Yi’s lab at the MRC Centre for Inflammation Research at the University of Edinburgh uses a combination of live imaging and genetic analysis in zebrafish to study the earliest events of tumour initiation in vivo. Her research focuses on interactions between normal host tissue with transformed cells and infiltrating innate immune cells, and she has demonstrated that the latter mount a trophic response toward emergent transformed cells. Her research aims to understand underlying cellular and molecular mechanisms regulating this trophic inflammation response during tumour initiation.

Dr Stephen Graham

University of Cambridge

Molecular mechanisms of membrane trafficking in pathology and infectious disease

Stephen is interested in how eukaryotic cells effect communication between their membrane-bound compartments, how such communication is regulated, and how viruses subvert these mechanisms to their own ends during infection. He uses primarily biophysical and structural biology techniques to address these questions and is currently based in the Virology Division of the Department of Pathology, University of Cambridge.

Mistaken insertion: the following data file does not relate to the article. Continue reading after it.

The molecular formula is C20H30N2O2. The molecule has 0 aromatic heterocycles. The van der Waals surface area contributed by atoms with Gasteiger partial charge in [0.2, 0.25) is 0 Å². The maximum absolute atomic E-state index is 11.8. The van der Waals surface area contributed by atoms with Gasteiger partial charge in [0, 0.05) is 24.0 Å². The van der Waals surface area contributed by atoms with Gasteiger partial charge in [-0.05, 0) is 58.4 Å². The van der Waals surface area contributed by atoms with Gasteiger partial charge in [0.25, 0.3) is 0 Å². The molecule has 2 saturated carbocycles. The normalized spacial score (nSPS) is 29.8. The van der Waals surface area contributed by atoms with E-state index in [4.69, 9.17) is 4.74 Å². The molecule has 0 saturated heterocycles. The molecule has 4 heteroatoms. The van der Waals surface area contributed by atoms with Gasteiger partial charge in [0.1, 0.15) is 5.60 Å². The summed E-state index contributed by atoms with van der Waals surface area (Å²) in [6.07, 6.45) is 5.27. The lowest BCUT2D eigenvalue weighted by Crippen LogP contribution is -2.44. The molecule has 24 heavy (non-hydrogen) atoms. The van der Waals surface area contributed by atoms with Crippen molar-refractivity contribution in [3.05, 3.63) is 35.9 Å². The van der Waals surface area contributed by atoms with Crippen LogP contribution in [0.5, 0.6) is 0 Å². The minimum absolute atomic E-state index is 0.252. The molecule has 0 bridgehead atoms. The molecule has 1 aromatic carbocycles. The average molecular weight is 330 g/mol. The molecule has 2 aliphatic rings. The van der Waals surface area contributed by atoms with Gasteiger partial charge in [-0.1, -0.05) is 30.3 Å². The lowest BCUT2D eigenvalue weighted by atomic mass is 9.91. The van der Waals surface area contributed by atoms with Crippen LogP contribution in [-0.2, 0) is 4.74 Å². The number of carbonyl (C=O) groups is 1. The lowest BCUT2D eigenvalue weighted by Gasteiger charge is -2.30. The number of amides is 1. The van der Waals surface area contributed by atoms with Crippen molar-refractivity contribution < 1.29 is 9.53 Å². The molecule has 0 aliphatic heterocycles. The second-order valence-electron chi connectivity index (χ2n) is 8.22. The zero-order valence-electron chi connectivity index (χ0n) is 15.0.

Dr Garrett Hellenthal

University College London

Inferring human colonisation history using genetic data

Garrett has been working at University College London since 2012, developing statistical methods to infer population history using DNA. He is currently developing methods to identify periods in the past when worldwide populations have exchanged DNA, for example due to invasions or migrations, and to describe the genetic make-up of the groups involved in these events. One current project involves characterising the genetic structure of the United Kingdom as part of the People of the British Isles project.